Upon first glance, Boise State redshirt freshman Joel Velazquez looks nothing like a kicker. Or a punter.
But this season, the Broncos are likely to have the 6-foot, 228-pounder handle double duty at both key special teams positions.
Until his junior year at Trabuco Hills High in Mission Viejo, Calif., Velazquez played linebacker and fullback. He then decided to focus on using his size to create some serious boom on his kicks.
“He’s a big, strong guy,” special teams coordinator Kent Riddle said. “... It doesn’t wear on him like other guys. But we’re mindful of that. We’re not going to overdo it with him.”
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With kicker Tyler Rausa and punter Sean Wale graduated, Boise State has vacancies, but Velazquez was recruited for his potential to handle both. He hit all 35 extra-point attempts as a high school senior, made 6-of-9 field goals and sent 41-of-54 kickoffs for touchbacks.
“He’s a tremendous talent ... he was just as good as the guys as we had doing it, now it’s a matter of putting it together on game day,” Riddle said. “If we’d had to use him at one of those two spots last year, he’d have been pretty good.”
Rausa made 9-of-13 field goals last season, while Wale was steadily reliable with a 45.0-yard average. Velazquez said working on the two kicking disciplines over the past year has prepared him.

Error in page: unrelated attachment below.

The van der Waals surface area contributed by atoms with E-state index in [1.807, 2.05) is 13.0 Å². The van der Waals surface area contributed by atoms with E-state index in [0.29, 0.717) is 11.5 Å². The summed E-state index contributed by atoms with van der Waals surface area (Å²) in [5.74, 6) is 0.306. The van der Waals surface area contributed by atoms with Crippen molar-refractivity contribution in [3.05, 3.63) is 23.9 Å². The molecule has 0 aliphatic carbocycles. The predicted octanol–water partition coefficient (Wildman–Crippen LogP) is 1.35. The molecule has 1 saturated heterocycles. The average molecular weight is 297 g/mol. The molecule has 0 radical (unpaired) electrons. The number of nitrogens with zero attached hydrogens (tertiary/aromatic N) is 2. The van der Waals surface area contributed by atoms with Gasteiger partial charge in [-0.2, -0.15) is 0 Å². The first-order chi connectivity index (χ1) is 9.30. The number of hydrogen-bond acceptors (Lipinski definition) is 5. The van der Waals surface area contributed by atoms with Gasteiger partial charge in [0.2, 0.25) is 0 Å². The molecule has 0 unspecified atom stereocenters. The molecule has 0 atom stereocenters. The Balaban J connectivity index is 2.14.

“I guess the biggest challenge on field goals and kickoffs, your legs are around and punting, everything is a straight line, so being able to separate those can be a little bit difficult, but I’ve been doing it for a while,” Velazquez said. “... my leg feels good, it feels in shape.”
Riddle said the usage is always something coaches are mindful of, but added he’s “not worried about it.” It is not common for players to handle both duties, but some have thrived at both, like Idaho’s Austin Rehkow the last four years, or Hawaii’s Rigoberto Sanchez last year. In 2008 and 2009, Kyle Brotzman handled both a majority of the time for Boise State.
“I’m confident he can do both,” Boise State coach Bryan Harsin said. “That’s a major challenge ... (And) a major bonus for us. He accepts it. He has a good mindset. You like him because he’s competitive.”
The Broncos feel good about the physical part of kicking and punting in Velazquez. Not every day has been perfect, but Riddle said he’s been mostly consistent. The mental part, it’s always an unknown, but Riddle is impressed by his approach.
“The best thing I’ve seen from him, when something’s not gone according to plan, he’s bounced back. It hasn’t steamrolled and become a problem,” Riddle said. “... Walks over to the sideline, fixes it, makes the next one, bombs the next punt, whatever.
“He’s not a guy that reacts to pressure a whole bunch.”
Sure, kickers and punters are supposed to be pretty even-keeled, especially when there’s the additional expectations of doing both. But Velazquez admits he’s got some bundled up energy for Sept. 2’s opener against Troy.
“I haven’t played football in over a year, so I’ve been anxious to get out in a real game. I’m excited for it,” he said.